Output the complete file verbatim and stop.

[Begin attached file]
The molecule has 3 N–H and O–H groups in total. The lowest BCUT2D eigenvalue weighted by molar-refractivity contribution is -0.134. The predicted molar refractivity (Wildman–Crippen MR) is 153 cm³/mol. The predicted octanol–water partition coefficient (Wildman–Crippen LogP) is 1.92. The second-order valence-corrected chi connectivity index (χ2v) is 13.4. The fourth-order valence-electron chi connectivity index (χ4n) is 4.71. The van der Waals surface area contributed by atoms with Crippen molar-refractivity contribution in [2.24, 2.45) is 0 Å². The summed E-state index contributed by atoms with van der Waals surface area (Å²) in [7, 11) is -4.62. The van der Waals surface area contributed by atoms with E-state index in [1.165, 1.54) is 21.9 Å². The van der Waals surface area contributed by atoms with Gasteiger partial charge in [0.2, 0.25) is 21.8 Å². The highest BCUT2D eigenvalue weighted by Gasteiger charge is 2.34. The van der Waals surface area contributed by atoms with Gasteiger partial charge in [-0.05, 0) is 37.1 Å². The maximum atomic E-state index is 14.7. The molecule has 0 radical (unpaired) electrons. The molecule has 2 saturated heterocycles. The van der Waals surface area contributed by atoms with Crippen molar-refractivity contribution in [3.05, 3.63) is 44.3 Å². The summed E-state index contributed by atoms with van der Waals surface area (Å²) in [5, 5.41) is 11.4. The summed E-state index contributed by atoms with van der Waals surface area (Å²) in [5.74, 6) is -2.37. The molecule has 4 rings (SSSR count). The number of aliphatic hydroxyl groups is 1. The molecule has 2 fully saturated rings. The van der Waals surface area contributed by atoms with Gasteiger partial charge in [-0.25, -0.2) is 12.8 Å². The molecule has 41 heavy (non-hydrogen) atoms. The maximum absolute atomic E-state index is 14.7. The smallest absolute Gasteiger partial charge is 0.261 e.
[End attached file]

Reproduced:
The molecule has 3 N–H and O–H groups in total. The lowest BCUT2D eigenvalue weighted by molar-refractivity contribution is -0.134. The predicted molar refractivity (Wildman–Crippen MR) is 153 cm³/mol. The predicted octanol–water partition coefficient (Wildman–Crippen LogP) is 1.92. The second-order valence-corrected chi connectivity index (χ2v) is 13.4. The fourth-order valence-electron chi connectivity index (χ4n) is 4.71. The van der Waals surface area contributed by atoms with Crippen molar-refractivity contribution in [2.24, 2.45) is 0 Å². The summed E-state index contributed by atoms with van der Waals surface area (Å²) in [7, 11) is -4.62. The van der Waals surface area contributed by atoms with E-state index in [1.165, 1.54) is 21.9 Å². The van der Waals surface area contributed by atoms with Gasteiger partial charge in [0.2, 0.25) is 21.8 Å². The highest BCUT2D eigenvalue weighted by Gasteiger charge is 2.34. The van der Waals surface area contributed by atoms with Gasteiger partial charge in [-0.05, 0) is 37.1 Å². The maximum atomic E-state index is 14.7. The molecule has 0 radical (unpaired) electrons. The molecule has 2 saturated heterocycles. The van der Waals surface area contributed by atoms with Crippen molar-refractivity contribution in [3.05, 3.63) is 44.3 Å². The summed E-state index contributed by atoms with van der Waals surface area (Å²) in [5, 5.41) is 11.4. The summed E-state index contributed by atoms with van der Waals surface area (Å²) in [5.74, 6) is -2.37. The molecule has 4 rings (SSSR count). The number of aliphatic hydroxyl groups is 1. The molecule has 2 fully saturated rings. The van der Waals surface area contributed by atoms with Gasteiger partial charge in [-0.25, -0.2) is 12.8 Å². The molecule has 41 heavy (non-hydrogen) atoms. The maximum absolute atomic E-state index is 14.7. The smallest absolute Gasteiger partial charge is 0.261 e.